The census has further interesting political information. It provides standard data on citizenship and place of birth of the population as a whole. In addition in 2012, an innovative question was asked "to ascertain the cultural group that people most closely identify with" – "How would this person describe their national identity?". [48] A comparison has been made between the answers to these three questions in Tables 3-5. The census report did not provide any direct analysis of the electorate on the citizenship and place of birth questions, because the tables were not broken down by age, immigration status and citizenship. For the third question, we can discuss the self-chosen national identity of the electorate, because two extra tables have been obtained and combined in Table 5, with the data broken down to show the responses of Falkland Islands Status adults. [47]

It is immediately apparent in the above three tables that the Falklands census population is not completely British: 8.9% do not have British citizenship and 24.8% were neither born in the Islands nor born in the United Kingdom. After the 1982, the construction of the airport at Mount Pleasant, both as a military base and to give civilians a direct air service to and from Britain, drew in labour from outside the Islands. When construction was finished there was still need for a range of civilian services, to support both the military personnel and the air transport operations. Apart from 45 British government officials, the civilian workers based at MPA are all on short-term Work Permits; none are Permanent Residence Permit Holders; and they are not regarded as part of the local population of the Falklands. More than half of these workers are from St Helena. Even when we exclude the MPA contract workers from the analysis, 19.5% of the local population, in Table 4, were neither born in the Islands nor in the UK.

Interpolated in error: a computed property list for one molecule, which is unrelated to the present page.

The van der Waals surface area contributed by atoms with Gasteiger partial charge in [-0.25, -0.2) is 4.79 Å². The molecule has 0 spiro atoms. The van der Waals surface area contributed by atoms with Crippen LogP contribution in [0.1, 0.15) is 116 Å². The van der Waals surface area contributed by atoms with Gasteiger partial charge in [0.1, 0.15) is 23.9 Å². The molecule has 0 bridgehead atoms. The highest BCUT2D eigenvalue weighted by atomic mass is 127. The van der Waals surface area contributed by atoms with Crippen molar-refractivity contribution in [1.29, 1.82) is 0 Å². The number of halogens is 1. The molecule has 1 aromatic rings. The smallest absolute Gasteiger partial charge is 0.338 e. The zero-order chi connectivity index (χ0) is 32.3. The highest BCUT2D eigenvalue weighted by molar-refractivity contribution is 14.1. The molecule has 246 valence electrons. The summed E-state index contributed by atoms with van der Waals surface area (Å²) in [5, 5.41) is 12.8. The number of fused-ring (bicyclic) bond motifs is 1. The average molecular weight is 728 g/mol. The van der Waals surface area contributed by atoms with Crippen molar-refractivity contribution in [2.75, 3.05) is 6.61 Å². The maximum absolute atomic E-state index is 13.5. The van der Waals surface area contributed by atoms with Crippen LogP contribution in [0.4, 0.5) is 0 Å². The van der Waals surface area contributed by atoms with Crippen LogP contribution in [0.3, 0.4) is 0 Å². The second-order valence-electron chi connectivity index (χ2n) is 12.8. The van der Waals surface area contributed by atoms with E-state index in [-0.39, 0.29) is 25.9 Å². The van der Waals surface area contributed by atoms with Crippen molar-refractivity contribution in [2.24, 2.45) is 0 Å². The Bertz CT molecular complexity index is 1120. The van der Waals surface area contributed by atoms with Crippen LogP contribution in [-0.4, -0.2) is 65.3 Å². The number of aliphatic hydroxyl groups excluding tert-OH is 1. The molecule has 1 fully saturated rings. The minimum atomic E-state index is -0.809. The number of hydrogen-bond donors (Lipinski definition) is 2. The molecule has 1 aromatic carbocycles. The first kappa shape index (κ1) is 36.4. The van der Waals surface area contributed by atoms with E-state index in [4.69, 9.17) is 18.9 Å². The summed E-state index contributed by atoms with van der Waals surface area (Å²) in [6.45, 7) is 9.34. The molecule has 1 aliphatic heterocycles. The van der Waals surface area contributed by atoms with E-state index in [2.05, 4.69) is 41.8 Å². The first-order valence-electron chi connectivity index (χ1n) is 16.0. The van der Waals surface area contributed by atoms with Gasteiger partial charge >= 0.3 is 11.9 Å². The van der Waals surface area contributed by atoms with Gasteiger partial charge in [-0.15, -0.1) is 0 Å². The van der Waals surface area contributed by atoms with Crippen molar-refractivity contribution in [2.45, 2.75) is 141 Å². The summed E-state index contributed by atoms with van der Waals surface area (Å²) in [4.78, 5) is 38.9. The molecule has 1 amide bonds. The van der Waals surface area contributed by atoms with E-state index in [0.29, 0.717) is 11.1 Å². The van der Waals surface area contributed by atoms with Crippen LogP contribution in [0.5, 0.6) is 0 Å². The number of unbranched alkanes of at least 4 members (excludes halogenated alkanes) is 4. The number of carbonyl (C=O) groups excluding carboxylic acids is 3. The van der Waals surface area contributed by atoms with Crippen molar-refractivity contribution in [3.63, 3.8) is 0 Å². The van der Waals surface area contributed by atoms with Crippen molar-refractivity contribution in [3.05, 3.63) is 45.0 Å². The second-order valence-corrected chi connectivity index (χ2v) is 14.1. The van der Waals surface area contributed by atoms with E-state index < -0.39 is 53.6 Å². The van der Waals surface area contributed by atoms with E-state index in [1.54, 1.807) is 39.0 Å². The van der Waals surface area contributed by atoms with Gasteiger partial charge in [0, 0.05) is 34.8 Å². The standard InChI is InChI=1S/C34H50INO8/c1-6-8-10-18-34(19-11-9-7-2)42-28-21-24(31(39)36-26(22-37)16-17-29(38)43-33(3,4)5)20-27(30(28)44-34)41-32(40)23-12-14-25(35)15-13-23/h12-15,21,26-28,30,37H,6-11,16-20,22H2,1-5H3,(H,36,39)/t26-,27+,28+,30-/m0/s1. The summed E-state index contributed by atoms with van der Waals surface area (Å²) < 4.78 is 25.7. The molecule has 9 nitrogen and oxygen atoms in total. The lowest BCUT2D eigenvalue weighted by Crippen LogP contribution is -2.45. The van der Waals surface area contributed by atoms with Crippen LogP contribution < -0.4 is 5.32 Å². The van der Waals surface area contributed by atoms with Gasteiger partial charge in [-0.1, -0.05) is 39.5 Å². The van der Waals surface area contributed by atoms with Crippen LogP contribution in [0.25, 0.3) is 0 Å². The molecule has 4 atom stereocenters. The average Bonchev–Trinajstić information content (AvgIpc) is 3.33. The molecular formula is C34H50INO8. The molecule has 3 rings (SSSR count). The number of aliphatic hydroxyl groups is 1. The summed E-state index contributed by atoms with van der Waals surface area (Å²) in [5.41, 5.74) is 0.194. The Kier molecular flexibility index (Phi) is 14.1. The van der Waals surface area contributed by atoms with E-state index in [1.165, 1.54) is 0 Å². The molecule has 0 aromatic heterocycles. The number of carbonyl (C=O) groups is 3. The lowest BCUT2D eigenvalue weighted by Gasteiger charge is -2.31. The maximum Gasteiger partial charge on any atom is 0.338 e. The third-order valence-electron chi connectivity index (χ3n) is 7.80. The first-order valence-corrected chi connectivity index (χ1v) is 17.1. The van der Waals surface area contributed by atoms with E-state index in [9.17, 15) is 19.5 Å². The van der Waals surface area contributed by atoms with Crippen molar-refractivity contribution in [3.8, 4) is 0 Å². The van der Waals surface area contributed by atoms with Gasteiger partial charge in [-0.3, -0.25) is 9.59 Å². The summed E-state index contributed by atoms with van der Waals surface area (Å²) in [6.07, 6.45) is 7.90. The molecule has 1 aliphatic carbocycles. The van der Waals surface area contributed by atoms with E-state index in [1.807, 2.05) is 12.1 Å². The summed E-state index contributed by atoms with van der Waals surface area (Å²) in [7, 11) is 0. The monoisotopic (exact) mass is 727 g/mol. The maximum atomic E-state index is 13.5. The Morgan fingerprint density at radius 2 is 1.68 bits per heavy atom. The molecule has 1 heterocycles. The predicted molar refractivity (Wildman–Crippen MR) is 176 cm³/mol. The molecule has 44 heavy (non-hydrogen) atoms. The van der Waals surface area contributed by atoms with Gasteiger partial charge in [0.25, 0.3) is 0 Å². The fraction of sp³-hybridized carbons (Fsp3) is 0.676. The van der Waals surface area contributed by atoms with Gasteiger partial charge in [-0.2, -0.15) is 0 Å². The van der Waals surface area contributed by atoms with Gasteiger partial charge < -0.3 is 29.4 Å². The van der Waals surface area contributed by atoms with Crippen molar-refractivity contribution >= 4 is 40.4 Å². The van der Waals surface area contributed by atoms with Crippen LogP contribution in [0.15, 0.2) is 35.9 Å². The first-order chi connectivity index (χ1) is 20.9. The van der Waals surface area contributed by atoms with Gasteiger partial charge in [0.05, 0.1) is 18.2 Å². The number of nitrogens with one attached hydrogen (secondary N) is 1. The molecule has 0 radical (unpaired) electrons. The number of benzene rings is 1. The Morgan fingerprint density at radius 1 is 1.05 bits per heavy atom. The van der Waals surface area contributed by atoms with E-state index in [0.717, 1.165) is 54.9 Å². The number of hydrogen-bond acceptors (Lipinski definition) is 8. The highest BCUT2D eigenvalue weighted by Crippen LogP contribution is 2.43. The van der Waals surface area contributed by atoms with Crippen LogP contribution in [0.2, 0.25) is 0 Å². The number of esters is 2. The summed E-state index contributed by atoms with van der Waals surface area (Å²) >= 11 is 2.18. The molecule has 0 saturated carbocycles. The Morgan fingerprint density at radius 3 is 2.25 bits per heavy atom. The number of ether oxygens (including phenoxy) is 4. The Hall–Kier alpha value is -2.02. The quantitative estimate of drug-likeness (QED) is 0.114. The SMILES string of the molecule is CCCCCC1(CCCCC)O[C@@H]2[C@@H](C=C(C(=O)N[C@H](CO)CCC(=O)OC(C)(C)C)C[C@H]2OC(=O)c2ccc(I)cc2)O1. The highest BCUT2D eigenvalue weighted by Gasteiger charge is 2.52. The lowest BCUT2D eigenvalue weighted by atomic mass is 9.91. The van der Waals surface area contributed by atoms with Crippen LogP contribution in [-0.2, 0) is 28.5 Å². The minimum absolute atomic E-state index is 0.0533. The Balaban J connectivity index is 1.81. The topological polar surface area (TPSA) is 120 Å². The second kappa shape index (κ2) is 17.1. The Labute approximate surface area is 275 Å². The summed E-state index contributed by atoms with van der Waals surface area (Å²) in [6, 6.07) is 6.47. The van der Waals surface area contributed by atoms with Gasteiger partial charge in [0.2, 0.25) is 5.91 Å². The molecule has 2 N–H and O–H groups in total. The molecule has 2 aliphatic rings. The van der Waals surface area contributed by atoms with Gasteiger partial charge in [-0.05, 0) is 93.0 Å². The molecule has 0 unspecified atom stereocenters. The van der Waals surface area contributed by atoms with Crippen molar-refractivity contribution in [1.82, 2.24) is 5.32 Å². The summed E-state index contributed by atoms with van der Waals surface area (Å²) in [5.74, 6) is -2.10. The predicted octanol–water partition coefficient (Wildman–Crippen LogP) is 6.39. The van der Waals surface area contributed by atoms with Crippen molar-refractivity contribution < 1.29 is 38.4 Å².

The self-chosen national identity figures, in Table 5, provide even clearer evidence of a recent component of non-British origin. "Falkland Islander" identity was chosen by 1,507 people in the census population as a whole and "British" (including some who said English / Welsh / Scottish / Gibraltarian) by at least 654 people. It may also be assumed that one of these options was chosen by a significant proportion of the 183 who gave more than one answer. Thus, a minimum of 2,161 and possibly another 100 or more chose to see themselves as having a British or a Falklands identity. Among these, while Falkland Islander was the chosen identity of 1,507 people, only 1,353 were born as Islanders, leaving 154 who have come from elsewhere and adopted the Islanders' identity. Similarly, the number of 1,507 choosing a Falkland identity does not correspond with the 1,973 (in Table 2) who said they had legal Falkland Islands Status.